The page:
Secondly, you've obviously never worked with LDAP if you think it's the answer to anything.
You're "obviously" inept if you can't get LDAP to do work for you. I'm currently using it in several places and it is literally the best thing since sliced bread. Not only are all of our user accounts stored in LDAP along with their contact information but so are all of our customers and their relevant data. Now throw on a second major branch from the directory and that keeps track of every product we've ever shipped since setting up the directory. (things like configuration, distributor, end user, links to quotation/acknowledgement/service reports, etc.) It ties in beautifully with our RDBMS (PostgreSQL) by storing the DN as the key on the SQL side and/or storing an oid on the LDAP side.
"Obviously" it can't possibly work because you say so. I'd love to get the PostgreSQL backend working for OpenLDAP so that the data is stored in one (easily backed-up) place and there are just different accessor methods. With LDAP there is no need for separate difficult-to-keep-synced address books because they can all use LDAP. Palm software can hit the directory and generate customized lists for each person based on territory or any number of search keys. LDAP is very cool and very very useful, despite what you say.
Why not store everything in the RDBMS? Quite simply, it is obvious that this kind of data does not lend itself well to being stored in that manner. Some contacts have personal contact info, multiple business or territory information and so on. I could have created a bazillion joiner tables but that's crazy. Use the tool for the job.
The spec is completely obfusucated and imprecise. Anyone who has ever tried to normalize LDAP DNs knows what I'm talking about (for starters). And from a compatibility point of view the spec is way too vague; both AD and iPlanet are technically "compliant" (no matter what either company says), but still have enough annoying deviations to make it a pain to get them to work together. LDAP causes more problems than it creates.
The spec does not tell you how to lay things out, that is your job when you create the schema. Yes it is difficult to normalize a directory, especially when there is a lot of varied information. That's the whole point of choosing your DN scheme carefully. Honestly, it's no different than normalizing an SQL database -- the rules are the same but the problem is more difficult because the very nature of the data makes it hard to do.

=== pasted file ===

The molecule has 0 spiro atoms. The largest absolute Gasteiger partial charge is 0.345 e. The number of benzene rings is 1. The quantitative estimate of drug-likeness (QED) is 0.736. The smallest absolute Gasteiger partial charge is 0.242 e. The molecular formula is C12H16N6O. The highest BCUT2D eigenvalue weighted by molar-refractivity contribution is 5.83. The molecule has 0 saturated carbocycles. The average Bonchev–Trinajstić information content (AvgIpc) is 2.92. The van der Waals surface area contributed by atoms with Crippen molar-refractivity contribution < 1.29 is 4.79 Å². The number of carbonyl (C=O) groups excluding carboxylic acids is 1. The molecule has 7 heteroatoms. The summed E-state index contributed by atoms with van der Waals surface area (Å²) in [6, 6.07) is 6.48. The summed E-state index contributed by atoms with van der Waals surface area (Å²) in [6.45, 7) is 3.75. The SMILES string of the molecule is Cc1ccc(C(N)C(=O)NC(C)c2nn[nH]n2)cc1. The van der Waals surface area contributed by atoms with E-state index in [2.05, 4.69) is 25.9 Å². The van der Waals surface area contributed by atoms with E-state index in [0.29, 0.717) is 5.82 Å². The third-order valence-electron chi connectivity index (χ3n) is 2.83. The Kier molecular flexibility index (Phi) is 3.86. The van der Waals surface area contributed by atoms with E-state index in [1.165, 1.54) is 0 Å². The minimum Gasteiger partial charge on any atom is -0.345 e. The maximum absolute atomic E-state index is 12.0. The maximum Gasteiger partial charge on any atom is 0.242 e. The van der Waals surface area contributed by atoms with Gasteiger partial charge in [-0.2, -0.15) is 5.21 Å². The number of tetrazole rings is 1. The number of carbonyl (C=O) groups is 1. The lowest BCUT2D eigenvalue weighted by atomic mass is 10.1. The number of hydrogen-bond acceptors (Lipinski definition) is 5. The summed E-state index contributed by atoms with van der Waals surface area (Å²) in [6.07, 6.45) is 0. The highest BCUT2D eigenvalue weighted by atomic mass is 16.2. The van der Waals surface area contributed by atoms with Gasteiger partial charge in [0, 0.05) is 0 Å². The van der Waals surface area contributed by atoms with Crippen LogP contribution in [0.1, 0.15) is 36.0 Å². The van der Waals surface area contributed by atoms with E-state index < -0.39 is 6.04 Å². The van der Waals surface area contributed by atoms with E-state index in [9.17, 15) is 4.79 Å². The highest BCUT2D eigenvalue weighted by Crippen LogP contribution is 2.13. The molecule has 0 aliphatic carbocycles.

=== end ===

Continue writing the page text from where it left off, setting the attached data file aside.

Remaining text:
AD and iPlanet are compatible on the protocol level; that's all the spec ever guarantees. To try and force schemes would be suicide. If you don't know the schema you're screwed, true, but have you ever looked at something like an AccPAC database table? If you don't have the documentation handy you'd be just as lost.
First off, what exactly do you mean "Decentralized LDAP"? Although LDAP is technically just the protocol, I've never seen a real decentralized implementation.
What I meant by that is something along the very same lines as DNS: you have your root servers handing out pointers of where to get information (these would obviously be run by the government or some "trusted" third party) but that's about it. You choose to upload (replicate) your information to the system using your master copy. Now you're known to the system and the various bits are encrypted to the people/systems/companies you have allowed for the information. My rough estimate would be that your infomation is then stored at the municipal level (giving a geographic scheme here), perhaps with a badass backup at the federal census database level.
I don't think your idea would work anyway. You've essentially rehashed the "public/private key for everyone" idea coupled with storing everything in an open LDAP directory. This former has been a pipe dream for many, many years. The latter would have to be run by the government, which most people aren't too keen on.
Yes, that is what I am proposing. You already have shitloads of data stored on you by the government, how is this any different? You at least get some degree of protection by your encryption of private/semi-private information. I'd take it a step further and allow arbitrary encryption on any non-essential attribute. Anything from ROT13 to triple AES mocha swirl inverse parabolic DES with elliptical XOR™. And you could also use the same trick as OpenDNS does and use different root servers with gateways to government networks. Pipe dream perhaps; I didn't say I was proposing something radically new, and I certainly don't understand why it can't happen today. You get a "smart" SSN card with your private key on it which has a TTL of 5 years or so (like a driver's license). Your private key you don't know. It's encrypted with two keys: a thumbprint/phrase combo and some government key which requires a court-order to use (akin to a search warrant, for when you lose your thumb or die or something -- potential MIB problem here).
Lastly, it would be really redundant to store copies of the same data encrypted the same way for every single person/group you want to grant access to. However, what I could see in its place is that each discrete piece of data is encrypted with a random key (i.e. not public/private encryption).
You're right, something like that would have to be implemented. I was suggesting a public key for "public searches", "government agencies", "law-enforcement", "family", "medical", etc. and then any specific persons or organizations.
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